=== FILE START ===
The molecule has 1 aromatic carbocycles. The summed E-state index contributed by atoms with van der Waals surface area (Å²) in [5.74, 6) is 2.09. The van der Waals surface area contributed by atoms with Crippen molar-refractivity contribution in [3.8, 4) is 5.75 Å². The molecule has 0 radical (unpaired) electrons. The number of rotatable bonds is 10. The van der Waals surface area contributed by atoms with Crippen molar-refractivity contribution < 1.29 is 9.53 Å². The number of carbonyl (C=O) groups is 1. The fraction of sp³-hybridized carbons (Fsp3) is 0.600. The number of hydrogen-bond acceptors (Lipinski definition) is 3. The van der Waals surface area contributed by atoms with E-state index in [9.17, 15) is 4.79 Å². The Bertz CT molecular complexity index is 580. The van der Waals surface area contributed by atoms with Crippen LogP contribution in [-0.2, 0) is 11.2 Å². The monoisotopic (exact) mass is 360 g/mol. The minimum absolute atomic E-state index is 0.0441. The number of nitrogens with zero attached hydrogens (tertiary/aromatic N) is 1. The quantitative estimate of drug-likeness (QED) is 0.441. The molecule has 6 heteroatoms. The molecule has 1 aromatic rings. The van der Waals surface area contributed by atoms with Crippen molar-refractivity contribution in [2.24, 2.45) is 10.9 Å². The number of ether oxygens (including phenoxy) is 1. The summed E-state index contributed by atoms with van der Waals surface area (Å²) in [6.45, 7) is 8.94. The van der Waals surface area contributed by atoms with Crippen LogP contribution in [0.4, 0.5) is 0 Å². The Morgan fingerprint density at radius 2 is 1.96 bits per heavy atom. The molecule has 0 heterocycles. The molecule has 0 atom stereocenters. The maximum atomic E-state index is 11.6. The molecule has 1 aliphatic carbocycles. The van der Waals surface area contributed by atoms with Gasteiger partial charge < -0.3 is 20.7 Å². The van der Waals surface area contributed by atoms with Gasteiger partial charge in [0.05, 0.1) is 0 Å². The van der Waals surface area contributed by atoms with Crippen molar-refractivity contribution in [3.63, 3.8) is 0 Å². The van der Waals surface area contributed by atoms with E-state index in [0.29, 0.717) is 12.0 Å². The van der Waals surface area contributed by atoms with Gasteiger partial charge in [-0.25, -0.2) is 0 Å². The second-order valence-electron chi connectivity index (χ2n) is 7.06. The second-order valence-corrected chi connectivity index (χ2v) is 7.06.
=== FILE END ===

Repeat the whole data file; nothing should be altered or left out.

The molecule has 1 aromatic carbocycles. The summed E-state index contributed by atoms with van der Waals surface area (Å²) in [5.74, 6) is 2.09. The van der Waals surface area contributed by atoms with Crippen molar-refractivity contribution in [3.8, 4) is 5.75 Å². The molecule has 0 radical (unpaired) electrons. The number of rotatable bonds is 10. The van der Waals surface area contributed by atoms with Crippen molar-refractivity contribution < 1.29 is 9.53 Å². The number of carbonyl (C=O) groups is 1. The fraction of sp³-hybridized carbons (Fsp3) is 0.600. The number of hydrogen-bond acceptors (Lipinski definition) is 3. The van der Waals surface area contributed by atoms with E-state index in [9.17, 15) is 4.79 Å². The Bertz CT molecular complexity index is 580. The van der Waals surface area contributed by atoms with Crippen LogP contribution in [-0.2, 0) is 11.2 Å². The monoisotopic (exact) mass is 360 g/mol. The minimum absolute atomic E-state index is 0.0441. The number of nitrogens with zero attached hydrogens (tertiary/aromatic N) is 1. The quantitative estimate of drug-likeness (QED) is 0.441. The molecule has 6 heteroatoms. The molecule has 1 aromatic rings. The van der Waals surface area contributed by atoms with Crippen molar-refractivity contribution in [2.24, 2.45) is 10.9 Å². The number of ether oxygens (including phenoxy) is 1. The summed E-state index contributed by atoms with van der Waals surface area (Å²) in [6.45, 7) is 8.94. The van der Waals surface area contributed by atoms with Crippen LogP contribution in [0.4, 0.5) is 0 Å². The Morgan fingerprint density at radius 2 is 1.96 bits per heavy atom. The molecule has 0 heterocycles. The molecule has 0 atom stereocenters. The maximum atomic E-state index is 11.6. The molecule has 1 aliphatic carbocycles. The van der Waals surface area contributed by atoms with Gasteiger partial charge < -0.3 is 20.7 Å². The van der Waals surface area contributed by atoms with Gasteiger partial charge in [0.05, 0.1) is 0 Å². The van der Waals surface area contributed by atoms with Crippen molar-refractivity contribution in [3.63, 3.8) is 0 Å². The van der Waals surface area contributed by atoms with E-state index in [0.29, 0.717) is 12.0 Å². The van der Waals surface area contributed by atoms with Gasteiger partial charge in [-0.25, -0.2) is 0 Å². The second-order valence-electron chi connectivity index (χ2n) is 7.06. The second-order valence-corrected chi connectivity index (χ2v) is 7.06.